H-Index
10
Scimago Lab
powered by Scopus
eISSN: 2325-4416
call: +1.631.470.9640
Mon-Fri 10 am - 2 pm EST

Logo

MSMbanner
AmJCaseRep

Annals
ISI-Home

Get your full text copy in PDF

Analysis of Psychological and Sleep Status and Exercise Rehabilitation of Front-Line Clinical Staff in the Fight Against COVID-19 in China

Koulong Wu, Xuemei Wei

(Physical Education Department, Wannan Medical College, Wuhu, Anhui, China (mainland))

Med Sci Monit Basic Res 2020; 26:e924085

DOI: 10.12659/MSMBR.924085


BACKGROUND: The aim of this study was to understand the changes in psychological factors and sleep status of front-line medical staff in the fight against COVID-19 and provide evidence of exercise interventions to relieve psychological stress and improve sleep status for medical staff.
MATERIAL AND METHODS: A survey study was conducted among 120 front-line medical staff in the fight against COVID-19, of which 60 medical staff worked at the designated hospital (experimental group) and 60 medical staff worked at the non-designated hospital (control group). The Symptom Checklist 90 (SCL-90), Self-rating Anxiety Scale (SAS), Self-rating Depression Scale (SDS), and PTSD Checklist-Civilian Version (PCL-C) were used to assess mental status. Sleep status was assessed using the Pittsburgh Sleep Quality Index (PSQI).
RESULTS: SCL-90 scores of somatization, depression, anxiety, and terror were higher than normal in front-line medical staff at the designated hospital. The SAS (45.89±1.117), SDS (50.13±1.813), and PCL-C (50.13±1.813) scores in the experimental group were higher than the normal control group, and were significantly different from those in the control group on SDS and PCL-C scales (P<0.05). The total average PSQI of the experimental group was 16.07±3.761, indicating that the sleep quality was poor. Among them, participants with moderate insomnia reached 61.67%, and participants with severe insomnia reached 26.67%.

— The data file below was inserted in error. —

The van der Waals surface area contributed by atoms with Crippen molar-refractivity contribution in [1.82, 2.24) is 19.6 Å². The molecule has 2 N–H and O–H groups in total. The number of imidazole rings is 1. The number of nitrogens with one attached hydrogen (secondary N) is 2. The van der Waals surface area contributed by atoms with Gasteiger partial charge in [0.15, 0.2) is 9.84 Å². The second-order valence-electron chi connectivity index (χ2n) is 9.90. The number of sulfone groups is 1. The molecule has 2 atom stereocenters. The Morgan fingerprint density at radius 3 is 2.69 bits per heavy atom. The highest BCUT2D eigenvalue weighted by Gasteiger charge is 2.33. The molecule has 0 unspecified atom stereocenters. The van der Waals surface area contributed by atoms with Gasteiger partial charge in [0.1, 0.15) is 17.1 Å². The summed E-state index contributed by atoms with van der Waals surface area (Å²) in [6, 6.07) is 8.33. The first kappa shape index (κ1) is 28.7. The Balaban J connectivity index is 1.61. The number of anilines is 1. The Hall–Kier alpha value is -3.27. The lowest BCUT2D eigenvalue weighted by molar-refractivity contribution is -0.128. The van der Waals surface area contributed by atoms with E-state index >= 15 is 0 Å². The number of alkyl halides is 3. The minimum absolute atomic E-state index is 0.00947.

CONCLUSIONS: There are psychological symptoms and sleep symptoms in front-line medical staff who participate in the fight against COVID-19, and they affect each other. Hospitals should improve emergency management measures, strengthen psychological counseling for clinical front-line medical staff, strengthen exercise intervention, and improve their sleep quality and mental health.

This paper has been published under Creative Common Attribution-NonCommercial-NoDerivatives 4.0 International (CC BY-NC-ND 4.0) allowing to download articles and share them with others as long as they credit the authors and the publisher, but without permission to change them in any way or use them commercially.
I agree